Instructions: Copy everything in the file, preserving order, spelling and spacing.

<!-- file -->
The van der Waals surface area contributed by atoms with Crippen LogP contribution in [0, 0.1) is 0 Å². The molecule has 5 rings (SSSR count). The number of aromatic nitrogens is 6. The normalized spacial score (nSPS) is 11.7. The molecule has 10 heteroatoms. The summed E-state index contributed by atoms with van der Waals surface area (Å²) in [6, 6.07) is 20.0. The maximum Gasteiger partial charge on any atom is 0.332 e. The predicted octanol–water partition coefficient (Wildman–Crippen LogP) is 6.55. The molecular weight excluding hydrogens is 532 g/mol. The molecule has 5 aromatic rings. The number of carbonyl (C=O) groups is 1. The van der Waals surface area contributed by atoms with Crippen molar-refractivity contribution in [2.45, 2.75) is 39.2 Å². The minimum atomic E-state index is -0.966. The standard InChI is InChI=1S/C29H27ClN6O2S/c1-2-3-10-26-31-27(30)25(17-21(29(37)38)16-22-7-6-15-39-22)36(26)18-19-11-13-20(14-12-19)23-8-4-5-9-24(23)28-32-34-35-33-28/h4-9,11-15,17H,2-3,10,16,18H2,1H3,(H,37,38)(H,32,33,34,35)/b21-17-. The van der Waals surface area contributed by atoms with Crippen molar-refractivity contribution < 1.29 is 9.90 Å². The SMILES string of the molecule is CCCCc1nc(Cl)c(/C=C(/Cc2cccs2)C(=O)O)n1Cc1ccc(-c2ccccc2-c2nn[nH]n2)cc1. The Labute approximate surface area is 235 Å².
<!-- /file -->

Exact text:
The van der Waals surface area contributed by atoms with Crippen LogP contribution in [0, 0.1) is 0 Å². The molecule has 5 rings (SSSR count). The number of aromatic nitrogens is 6. The normalized spacial score (nSPS) is 11.7. The molecule has 10 heteroatoms. The summed E-state index contributed by atoms with van der Waals surface area (Å²) in [6, 6.07) is 20.0. The maximum Gasteiger partial charge on any atom is 0.332 e. The predicted octanol–water partition coefficient (Wildman–Crippen LogP) is 6.55. The molecular weight excluding hydrogens is 532 g/mol. The molecule has 5 aromatic rings. The number of carbonyl (C=O) groups is 1. The van der Waals surface area contributed by atoms with Crippen molar-refractivity contribution in [2.45, 2.75) is 39.2 Å². The minimum atomic E-state index is -0.966. The standard InChI is InChI=1S/C29H27ClN6O2S/c1-2-3-10-26-31-27(30)25(17-21(29(37)38)16-22-7-6-15-39-22)36(26)18-19-11-13-20(14-12-19)23-8-4-5-9-24(23)28-32-34-35-33-28/h4-9,11-15,17H,2-3,10,16,18H2,1H3,(H,37,38)(H,32,33,34,35)/b21-17-. The van der Waals surface area contributed by atoms with Crippen molar-refractivity contribution < 1.29 is 9.90 Å². The SMILES string of the molecule is CCCCc1nc(Cl)c(/C=C(/Cc2cccs2)C(=O)O)n1Cc1ccc(-c2ccccc2-c2nn[nH]n2)cc1. The Labute approximate surface area is 235 Å².